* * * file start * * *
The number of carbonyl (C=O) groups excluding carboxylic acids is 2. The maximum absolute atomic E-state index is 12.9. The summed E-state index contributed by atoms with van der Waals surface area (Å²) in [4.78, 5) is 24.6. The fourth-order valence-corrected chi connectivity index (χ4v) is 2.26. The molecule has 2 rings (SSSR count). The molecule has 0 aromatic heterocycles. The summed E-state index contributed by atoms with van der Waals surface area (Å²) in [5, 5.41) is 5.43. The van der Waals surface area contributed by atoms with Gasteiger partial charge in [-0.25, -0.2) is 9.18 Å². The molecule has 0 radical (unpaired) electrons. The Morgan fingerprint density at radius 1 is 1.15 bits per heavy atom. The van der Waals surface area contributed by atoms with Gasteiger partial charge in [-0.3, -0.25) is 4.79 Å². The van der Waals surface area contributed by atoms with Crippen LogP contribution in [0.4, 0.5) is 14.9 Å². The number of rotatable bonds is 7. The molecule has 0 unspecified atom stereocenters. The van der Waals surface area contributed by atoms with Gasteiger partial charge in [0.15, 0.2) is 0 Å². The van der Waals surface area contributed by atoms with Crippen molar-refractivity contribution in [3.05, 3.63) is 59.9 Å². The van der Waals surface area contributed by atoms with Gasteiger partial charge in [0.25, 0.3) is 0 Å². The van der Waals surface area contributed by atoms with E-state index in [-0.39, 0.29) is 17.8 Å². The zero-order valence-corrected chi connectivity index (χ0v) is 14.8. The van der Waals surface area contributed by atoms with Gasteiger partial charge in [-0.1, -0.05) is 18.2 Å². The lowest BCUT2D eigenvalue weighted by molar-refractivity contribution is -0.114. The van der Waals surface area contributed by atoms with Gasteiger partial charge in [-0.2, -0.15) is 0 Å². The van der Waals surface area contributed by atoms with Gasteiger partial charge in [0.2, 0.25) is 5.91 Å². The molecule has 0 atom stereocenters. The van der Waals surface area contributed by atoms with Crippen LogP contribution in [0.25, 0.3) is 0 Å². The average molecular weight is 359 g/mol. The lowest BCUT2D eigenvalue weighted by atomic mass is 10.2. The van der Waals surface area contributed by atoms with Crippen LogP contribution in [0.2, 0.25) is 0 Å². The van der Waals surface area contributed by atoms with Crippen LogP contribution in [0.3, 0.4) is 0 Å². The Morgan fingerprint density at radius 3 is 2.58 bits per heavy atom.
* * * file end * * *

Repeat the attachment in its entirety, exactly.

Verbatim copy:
The number of carbonyl (C=O) groups excluding carboxylic acids is 2. The maximum absolute atomic E-state index is 12.9. The summed E-state index contributed by atoms with van der Waals surface area (Å²) in [4.78, 5) is 24.6. The fourth-order valence-corrected chi connectivity index (χ4v) is 2.26. The molecule has 2 rings (SSSR count). The molecule has 0 aromatic heterocycles. The summed E-state index contributed by atoms with van der Waals surface area (Å²) in [5, 5.41) is 5.43. The van der Waals surface area contributed by atoms with Gasteiger partial charge in [-0.25, -0.2) is 9.18 Å². The molecule has 0 radical (unpaired) electrons. The Morgan fingerprint density at radius 1 is 1.15 bits per heavy atom. The van der Waals surface area contributed by atoms with Gasteiger partial charge in [-0.3, -0.25) is 4.79 Å². The van der Waals surface area contributed by atoms with Crippen LogP contribution in [0.4, 0.5) is 14.9 Å². The number of rotatable bonds is 7. The molecule has 0 unspecified atom stereocenters. The van der Waals surface area contributed by atoms with Gasteiger partial charge in [0.15, 0.2) is 0 Å². The van der Waals surface area contributed by atoms with Crippen molar-refractivity contribution in [3.05, 3.63) is 59.9 Å². The van der Waals surface area contributed by atoms with Gasteiger partial charge in [0.25, 0.3) is 0 Å². The van der Waals surface area contributed by atoms with E-state index in [-0.39, 0.29) is 17.8 Å². The zero-order valence-corrected chi connectivity index (χ0v) is 14.8. The van der Waals surface area contributed by atoms with Gasteiger partial charge in [-0.1, -0.05) is 18.2 Å². The lowest BCUT2D eigenvalue weighted by molar-refractivity contribution is -0.114. The van der Waals surface area contributed by atoms with Gasteiger partial charge in [-0.2, -0.15) is 0 Å². The van der Waals surface area contributed by atoms with Gasteiger partial charge in [0.2, 0.25) is 5.91 Å². The molecule has 0 atom stereocenters. The van der Waals surface area contributed by atoms with Crippen LogP contribution in [0.25, 0.3) is 0 Å². The average molecular weight is 359 g/mol. The lowest BCUT2D eigenvalue weighted by atomic mass is 10.2. The van der Waals surface area contributed by atoms with Crippen LogP contribution in [0.2, 0.25) is 0 Å². The van der Waals surface area contributed by atoms with Crippen LogP contribution in [0.3, 0.4) is 0 Å². The Morgan fingerprint density at radius 3 is 2.58 bits per heavy atom.